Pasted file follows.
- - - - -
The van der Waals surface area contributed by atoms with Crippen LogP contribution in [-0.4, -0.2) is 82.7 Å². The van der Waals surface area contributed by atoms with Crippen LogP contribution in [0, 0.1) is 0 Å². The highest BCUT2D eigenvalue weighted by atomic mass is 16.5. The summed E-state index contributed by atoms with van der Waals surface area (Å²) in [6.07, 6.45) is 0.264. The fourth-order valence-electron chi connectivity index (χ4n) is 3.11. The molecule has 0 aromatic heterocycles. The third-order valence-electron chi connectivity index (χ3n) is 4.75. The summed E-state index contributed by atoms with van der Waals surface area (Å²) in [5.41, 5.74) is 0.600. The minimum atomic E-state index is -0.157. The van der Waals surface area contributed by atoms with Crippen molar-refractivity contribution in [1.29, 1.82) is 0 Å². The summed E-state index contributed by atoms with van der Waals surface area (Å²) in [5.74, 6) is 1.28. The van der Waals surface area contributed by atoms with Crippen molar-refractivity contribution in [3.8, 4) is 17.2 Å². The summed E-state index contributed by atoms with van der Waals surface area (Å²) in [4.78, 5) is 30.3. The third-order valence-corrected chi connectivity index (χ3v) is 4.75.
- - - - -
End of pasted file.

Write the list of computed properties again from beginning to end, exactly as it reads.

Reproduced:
The van der Waals surface area contributed by atoms with Crippen LogP contribution in [-0.4, -0.2) is 82.7 Å². The van der Waals surface area contributed by atoms with Crippen LogP contribution in [0, 0.1) is 0 Å². The highest BCUT2D eigenvalue weighted by atomic mass is 16.5. The summed E-state index contributed by atoms with van der Waals surface area (Å²) in [6.07, 6.45) is 0.264. The fourth-order valence-electron chi connectivity index (χ4n) is 3.11. The molecule has 0 aromatic heterocycles. The third-order valence-electron chi connectivity index (χ3n) is 4.75. The summed E-state index contributed by atoms with van der Waals surface area (Å²) in [5.41, 5.74) is 0.600. The minimum atomic E-state index is -0.157. The van der Waals surface area contributed by atoms with Crippen molar-refractivity contribution in [1.29, 1.82) is 0 Å². The summed E-state index contributed by atoms with van der Waals surface area (Å²) in [5.74, 6) is 1.28. The van der Waals surface area contributed by atoms with Crippen molar-refractivity contribution in [3.8, 4) is 17.2 Å². The summed E-state index contributed by atoms with van der Waals surface area (Å²) in [4.78, 5) is 30.3. The third-order valence-corrected chi connectivity index (χ3v) is 4.75.